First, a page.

3. The Right to Choose How I Send PHI to You. You have the right to ask us to contact you in a specific way (for example, home or office phone) or to send mail to a different address, and we will agree to all reasonable requests.
  4. The Right to See and Get Copies of Your PHI. Other than “therapy notes,” you have the right to get an electronic or paper copy of your medical record and other information that we have about you. We will provide you with a copy of your record, or a summary of it, if you agree to receive a summary, within 30 days of receiving your written request, and we may charge a reasonable, cost based fee for doing so.
  5. The Right to Get a List of the Disclosures I have made. You have the right to request a list of instances in which we have disclosed your PHI for purposes other than treatment, payment, or health care operations, or for which you provided us with an Authorization. We will respond to your request for an accounting of disclosures within 60 days of receiving your request. The list we will give you will include disclosures made in the last six years unless you request a shorter time. We will provide the list to you at no charge, but if you make more than one request in the same year, we will charge you a reasonable cost based fee for each additional request.
  6. The Right to Correct or Update Your PHI. If you believe that there is a mistake in your PHI, or that a piece of important information is missing from your PHI, you have the right to request that we correct the existing information or add the missing information. We may say “no” to your request, but we will tell you why in writing within 60 days of receiving your request.
  7. The Right to Get a Paper or Electronic Copy of this Notice. You have the right to get a copy of this notice by e-mail.

Marie-Paule De Valdivia, Founder & Clinician Families On The Line

My experience is unique and multi-faceted. I am the relative of a family member who manages her BPD symptoms and with whom I enjoy a loving relationship.

As part of my MSW curriculum, I trained extensively in the DBT program of Yale New Haven Psychiatric Hospital. I have worked extensively with family members via phone or Skype; as well as in-person with clients who suffer from the symptoms of BPD and their families.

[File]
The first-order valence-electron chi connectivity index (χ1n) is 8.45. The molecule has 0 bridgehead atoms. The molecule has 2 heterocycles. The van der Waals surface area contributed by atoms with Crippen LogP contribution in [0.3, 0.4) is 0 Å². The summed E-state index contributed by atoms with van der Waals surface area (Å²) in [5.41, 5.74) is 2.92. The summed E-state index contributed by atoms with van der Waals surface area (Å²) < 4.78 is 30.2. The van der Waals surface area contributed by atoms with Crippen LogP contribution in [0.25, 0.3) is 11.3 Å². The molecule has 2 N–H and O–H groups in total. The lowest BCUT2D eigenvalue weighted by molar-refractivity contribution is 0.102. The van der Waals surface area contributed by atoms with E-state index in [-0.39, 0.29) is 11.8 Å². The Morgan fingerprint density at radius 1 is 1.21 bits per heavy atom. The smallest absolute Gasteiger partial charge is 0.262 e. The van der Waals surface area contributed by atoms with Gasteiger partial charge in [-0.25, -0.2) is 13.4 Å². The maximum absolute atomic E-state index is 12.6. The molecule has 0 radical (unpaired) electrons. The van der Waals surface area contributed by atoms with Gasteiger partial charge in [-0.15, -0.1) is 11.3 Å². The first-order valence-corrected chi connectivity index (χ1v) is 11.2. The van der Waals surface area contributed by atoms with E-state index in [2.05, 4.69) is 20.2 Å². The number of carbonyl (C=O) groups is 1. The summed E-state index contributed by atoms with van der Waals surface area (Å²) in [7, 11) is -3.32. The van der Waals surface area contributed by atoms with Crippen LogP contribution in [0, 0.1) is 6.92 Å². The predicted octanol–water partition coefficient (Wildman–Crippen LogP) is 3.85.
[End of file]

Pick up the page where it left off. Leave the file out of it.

I have volunteered on the board of the National Education Alliance for Borderline Personality Disorder for 10 years, believing passionately in that mission and developing the Family Connections program in the US and around the world, as well as teaching it at home and overseas to hundreds of families and colleagues.

I am frequently invited to speak on the topic of families’ experience and treatment at conferences in the US and worldwide.

My Journey

When our child’s illness became evident a decade ago, we, her family, were very much overwhelmed and had no sense of where to turn. Despite the fact that they had been in intensive therapy; for about a year we floundered about, while their life which had been full of promise came to an abrupt stop, filled as it was with impulsive and dangerous behaviors. Yet no one brought up with us the diagnosis of BPD. And when they turned 18, of course no one discussed anything with us at all anymore. It is only when I discovered the description of BPD symptoms on the website of a well known psychiatric hospital, that all became clear.

Our child went into treatment. We took the NEABPD Family Connections class. Things improved vastly, both at home and for them. There were bumps in the road, but the progress was marked.

I started teaching Family Connections, I could see the profound effect on families and loved it. So I went back to school and earned an MSW. I was given the extraordinary opportunity to complete my second year practicum in the DBT program of the Yale-New Haven Psychiatric Hospital. This gave me a well-rounded view of BPD, from a parent’s as well as from a clinician’s perspective.